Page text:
So I\’d wandered up the hill (3, 4 clicks away), bought them for delivery. They give me the noon to 6pm delivery slot.

It is now exactly noon at pixel time. And the man turned up 20 minutes ago, unloaded, said thanks and I\’ve already got the desk up and running.

There\’s something terribly wrong with this picture isn\’t there? Delivery early, but early enough to be really on time?

Or yesterday, I had to register in Germany (and no, I won\’t be here more than 183 days a year!) So off to the Rathaus (yes, that and Ratskeller do still make me laugh) and the Tuesday afternoon possibility for you to register. And we have no common language. My German extends to \”Wo ist\” sort of stuff, where you speak English but with a heavy accent, no more. Their English was at a similar level and we weren\’t going to get anywhere with schoolboy French or supermarket Portuguese, not in this corner of Europe. My Russian\’s very rusty and I have a feeling that it\’s still impolitic to use it around here.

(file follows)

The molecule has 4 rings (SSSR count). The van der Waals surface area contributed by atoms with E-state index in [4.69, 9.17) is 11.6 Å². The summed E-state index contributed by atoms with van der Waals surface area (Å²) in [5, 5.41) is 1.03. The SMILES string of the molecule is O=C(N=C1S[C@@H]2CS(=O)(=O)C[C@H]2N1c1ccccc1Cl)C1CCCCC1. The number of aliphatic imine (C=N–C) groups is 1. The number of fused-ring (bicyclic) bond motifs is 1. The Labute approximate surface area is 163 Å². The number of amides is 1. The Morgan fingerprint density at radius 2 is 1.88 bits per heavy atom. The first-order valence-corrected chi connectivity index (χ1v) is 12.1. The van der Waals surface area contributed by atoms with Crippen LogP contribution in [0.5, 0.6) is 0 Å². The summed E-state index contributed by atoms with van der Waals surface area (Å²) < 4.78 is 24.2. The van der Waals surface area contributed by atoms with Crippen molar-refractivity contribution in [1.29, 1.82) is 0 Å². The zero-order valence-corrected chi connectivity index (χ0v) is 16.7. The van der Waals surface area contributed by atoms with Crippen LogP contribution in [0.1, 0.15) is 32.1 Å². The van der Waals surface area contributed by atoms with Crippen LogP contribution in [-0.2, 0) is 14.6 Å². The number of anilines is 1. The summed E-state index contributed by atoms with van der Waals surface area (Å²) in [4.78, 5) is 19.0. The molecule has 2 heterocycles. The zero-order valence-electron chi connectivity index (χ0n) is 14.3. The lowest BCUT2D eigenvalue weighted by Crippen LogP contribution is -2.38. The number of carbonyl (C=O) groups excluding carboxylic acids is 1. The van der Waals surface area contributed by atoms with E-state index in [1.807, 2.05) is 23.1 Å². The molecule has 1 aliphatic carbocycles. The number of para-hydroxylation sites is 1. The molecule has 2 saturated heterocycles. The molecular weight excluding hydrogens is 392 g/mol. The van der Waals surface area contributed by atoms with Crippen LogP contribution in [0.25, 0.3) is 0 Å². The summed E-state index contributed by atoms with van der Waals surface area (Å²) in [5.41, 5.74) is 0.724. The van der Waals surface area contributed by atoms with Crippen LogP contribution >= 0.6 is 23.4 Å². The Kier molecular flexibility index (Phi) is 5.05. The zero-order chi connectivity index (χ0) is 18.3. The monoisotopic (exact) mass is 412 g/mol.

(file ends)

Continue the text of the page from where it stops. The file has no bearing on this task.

But still, we got the registration done with a minimum of fuss and a maximum of embarassed smiles as we stumbled through various mistakes (no, you can\’t put down my citizenship as Irish, that all rather changed around 1920 or so whatever g-grandpops thought about it). 15 minutes all told. Then round to the bank, with the registration, to open an account.

Only person there who spoke English (other than a very cute and pneumatic girl who backed out saying she was still studying English and therefore didn\’t feel up to it) was the branch manager so he opened the account.

He made me a cup of coffee and by the time I had drunk it we were done: card and PIN on the way.

How the hell did any country ever end up with bureaucracy that works?